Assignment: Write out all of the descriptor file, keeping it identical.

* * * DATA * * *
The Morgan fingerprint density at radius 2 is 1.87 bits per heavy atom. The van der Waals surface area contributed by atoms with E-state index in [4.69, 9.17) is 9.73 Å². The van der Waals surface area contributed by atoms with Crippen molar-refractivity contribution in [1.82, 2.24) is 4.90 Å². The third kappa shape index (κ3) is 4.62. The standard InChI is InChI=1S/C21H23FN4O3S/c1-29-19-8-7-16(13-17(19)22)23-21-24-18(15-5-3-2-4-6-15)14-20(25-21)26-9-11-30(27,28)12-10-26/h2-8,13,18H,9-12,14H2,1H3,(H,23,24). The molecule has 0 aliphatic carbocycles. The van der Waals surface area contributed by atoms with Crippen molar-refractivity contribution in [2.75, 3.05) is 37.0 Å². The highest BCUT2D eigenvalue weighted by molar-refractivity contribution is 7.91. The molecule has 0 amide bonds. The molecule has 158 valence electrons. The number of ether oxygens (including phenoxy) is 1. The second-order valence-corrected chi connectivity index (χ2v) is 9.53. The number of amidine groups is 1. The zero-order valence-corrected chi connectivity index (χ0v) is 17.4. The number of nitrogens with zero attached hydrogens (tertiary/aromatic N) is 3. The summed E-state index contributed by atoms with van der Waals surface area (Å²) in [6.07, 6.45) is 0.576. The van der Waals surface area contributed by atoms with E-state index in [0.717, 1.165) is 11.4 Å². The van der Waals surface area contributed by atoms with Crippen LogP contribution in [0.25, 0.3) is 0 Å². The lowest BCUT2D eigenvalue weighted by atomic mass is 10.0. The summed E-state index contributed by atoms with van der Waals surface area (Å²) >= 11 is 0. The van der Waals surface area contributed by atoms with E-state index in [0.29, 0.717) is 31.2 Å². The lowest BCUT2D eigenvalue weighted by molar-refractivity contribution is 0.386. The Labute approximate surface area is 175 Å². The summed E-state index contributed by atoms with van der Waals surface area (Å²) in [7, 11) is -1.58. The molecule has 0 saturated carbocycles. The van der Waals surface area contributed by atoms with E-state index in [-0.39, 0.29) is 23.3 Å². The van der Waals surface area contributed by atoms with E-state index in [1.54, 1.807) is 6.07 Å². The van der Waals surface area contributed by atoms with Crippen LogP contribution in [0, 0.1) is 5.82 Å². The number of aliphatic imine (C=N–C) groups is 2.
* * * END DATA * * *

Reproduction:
The Morgan fingerprint density at radius 2 is 1.87 bits per heavy atom. The van der Waals surface area contributed by atoms with E-state index in [4.69, 9.17) is 9.73 Å². The van der Waals surface area contributed by atoms with Crippen molar-refractivity contribution in [1.82, 2.24) is 4.90 Å². The third kappa shape index (κ3) is 4.62. The standard InChI is InChI=1S/C21H23FN4O3S/c1-29-19-8-7-16(13-17(19)22)23-21-24-18(15-5-3-2-4-6-15)14-20(25-21)26-9-11-30(27,28)12-10-26/h2-8,13,18H,9-12,14H2,1H3,(H,23,24). The molecule has 0 aliphatic carbocycles. The van der Waals surface area contributed by atoms with Crippen molar-refractivity contribution in [2.75, 3.05) is 37.0 Å². The highest BCUT2D eigenvalue weighted by molar-refractivity contribution is 7.91. The molecule has 0 amide bonds. The molecule has 158 valence electrons. The number of ether oxygens (including phenoxy) is 1. The second-order valence-corrected chi connectivity index (χ2v) is 9.53. The number of amidine groups is 1. The zero-order valence-corrected chi connectivity index (χ0v) is 17.4. The number of nitrogens with zero attached hydrogens (tertiary/aromatic N) is 3. The summed E-state index contributed by atoms with van der Waals surface area (Å²) in [6.07, 6.45) is 0.576. The van der Waals surface area contributed by atoms with E-state index in [0.717, 1.165) is 11.4 Å². The van der Waals surface area contributed by atoms with Crippen LogP contribution in [0.25, 0.3) is 0 Å². The lowest BCUT2D eigenvalue weighted by atomic mass is 10.0. The summed E-state index contributed by atoms with van der Waals surface area (Å²) >= 11 is 0. The van der Waals surface area contributed by atoms with E-state index in [0.29, 0.717) is 31.2 Å². The lowest BCUT2D eigenvalue weighted by molar-refractivity contribution is 0.386. The Labute approximate surface area is 175 Å². The summed E-state index contributed by atoms with van der Waals surface area (Å²) in [7, 11) is -1.58. The molecule has 0 saturated carbocycles. The van der Waals surface area contributed by atoms with E-state index in [-0.39, 0.29) is 23.3 Å². The van der Waals surface area contributed by atoms with E-state index in [1.54, 1.807) is 6.07 Å². The van der Waals surface area contributed by atoms with Crippen LogP contribution in [0, 0.1) is 5.82 Å². The number of aliphatic imine (C=N–C) groups is 2.